- You realize after dating for a longer period of time that this person is not “the one” for you and the relationship ends. That is okay, it happens. Maybe you go back to traveling, maybe you do not.
- Your gypsy side kicks in. So for the true gypsy souls, it is hard to stay in one place for too long, no matter how much you love that person. In this case, you stopped traveling and now it has been a year, 2 years, 3 years and you are ready to go again, what do you do? Long-distance relationship? Have your partner travel with you? This type of outcome is very real and I hear about it a lot from friends. They thought that they met the perfect person who they wanted to stop traveling for, yet in a couple of years, they want to hit the road again and are stuck. They still want to be with the person but they also need to satisfy their need to travel. I think this is why it is important to be with somebody who understands and respects the need to travel and does not try to change that about you. Just because you stopped traveling for the time does not mean that you will never travel again. Is your partner going to be okay with that? Can that person travel with you or support a long-distance relationship? These are things that you should talk about upfront and determine.
The Relationship with Yourself
You can travel and be 100% single. One of the benefits of traveling is that I found a lot of time to analyze and work on myself while being completely single. I have no problems going to a restaurant, the movies or just about anything by myself. Traveling solo and single has made me not only a better all-around person but a better partner.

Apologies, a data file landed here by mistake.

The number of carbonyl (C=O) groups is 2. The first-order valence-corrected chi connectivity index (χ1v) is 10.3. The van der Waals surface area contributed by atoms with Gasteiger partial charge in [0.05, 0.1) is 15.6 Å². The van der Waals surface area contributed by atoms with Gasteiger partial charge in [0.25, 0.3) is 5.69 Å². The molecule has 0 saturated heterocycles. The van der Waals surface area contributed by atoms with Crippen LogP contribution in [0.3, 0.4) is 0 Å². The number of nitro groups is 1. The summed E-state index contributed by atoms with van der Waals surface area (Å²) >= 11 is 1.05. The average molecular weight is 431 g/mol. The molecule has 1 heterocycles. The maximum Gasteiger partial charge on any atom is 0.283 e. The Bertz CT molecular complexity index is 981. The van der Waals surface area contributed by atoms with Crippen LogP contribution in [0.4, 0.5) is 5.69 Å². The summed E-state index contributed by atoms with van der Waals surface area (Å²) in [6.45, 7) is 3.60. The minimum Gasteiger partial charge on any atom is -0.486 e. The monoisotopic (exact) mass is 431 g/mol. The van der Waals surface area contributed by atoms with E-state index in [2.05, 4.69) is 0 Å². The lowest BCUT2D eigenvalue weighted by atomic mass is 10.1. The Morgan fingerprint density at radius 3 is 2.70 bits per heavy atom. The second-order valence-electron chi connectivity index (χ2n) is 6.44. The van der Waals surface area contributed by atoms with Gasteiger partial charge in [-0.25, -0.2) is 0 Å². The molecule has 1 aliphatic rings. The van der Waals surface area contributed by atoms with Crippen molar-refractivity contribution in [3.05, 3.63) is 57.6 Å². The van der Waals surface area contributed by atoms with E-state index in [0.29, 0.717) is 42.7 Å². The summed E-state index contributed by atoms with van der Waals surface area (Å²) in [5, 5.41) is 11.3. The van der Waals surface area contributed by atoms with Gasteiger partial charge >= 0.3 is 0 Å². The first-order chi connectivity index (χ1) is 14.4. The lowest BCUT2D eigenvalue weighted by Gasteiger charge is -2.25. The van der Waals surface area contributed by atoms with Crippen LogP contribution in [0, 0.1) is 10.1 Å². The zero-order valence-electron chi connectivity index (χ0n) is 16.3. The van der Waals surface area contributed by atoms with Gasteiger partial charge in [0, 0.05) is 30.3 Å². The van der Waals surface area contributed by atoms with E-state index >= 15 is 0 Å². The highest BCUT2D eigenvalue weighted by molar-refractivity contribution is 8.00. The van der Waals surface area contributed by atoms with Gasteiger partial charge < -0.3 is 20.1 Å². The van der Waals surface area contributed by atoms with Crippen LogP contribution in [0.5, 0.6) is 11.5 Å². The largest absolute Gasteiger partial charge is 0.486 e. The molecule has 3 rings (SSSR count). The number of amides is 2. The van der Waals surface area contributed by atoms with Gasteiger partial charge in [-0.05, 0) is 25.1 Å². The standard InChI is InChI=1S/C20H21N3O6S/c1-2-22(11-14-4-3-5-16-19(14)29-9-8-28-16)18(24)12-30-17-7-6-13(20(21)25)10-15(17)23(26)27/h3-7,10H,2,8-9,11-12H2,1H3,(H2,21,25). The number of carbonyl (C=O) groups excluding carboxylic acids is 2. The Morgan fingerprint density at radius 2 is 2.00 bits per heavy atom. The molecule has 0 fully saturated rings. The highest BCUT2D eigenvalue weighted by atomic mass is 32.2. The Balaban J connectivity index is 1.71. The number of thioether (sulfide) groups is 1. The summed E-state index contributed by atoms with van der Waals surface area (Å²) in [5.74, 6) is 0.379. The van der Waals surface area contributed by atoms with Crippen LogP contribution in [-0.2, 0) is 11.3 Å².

In conclusion, being a traveler is not synonymous with being single. You can maintain relationships while traveling, whether they are long distance, short term or having your partner travel with you. You can also choose to date casually or stay solo and work on the relationship with yourself No matter what happens if there is one thing that traveling teaches us about relationships let that be not to settle. DO. NOT.SETTLE.
6 thoughts on “Dating & Relationships While Traveling”
Great article. It touched my soul
haha thanks Tony!
Thanks for this article Julia! I am in a unique situation as my husband and I were on the same page about starting travel therapy together and we did…for one assignment, and then he initiated a split out of the blue and moved back to our home town. His loss. This gives me some more insight for the future 🙂
Hey Kate – thanks for sharing your story. Sounds like it must have been a difficult situation. Definitely tons of hope for the future 🙂
This article applies to those who don’t travel too. Well done!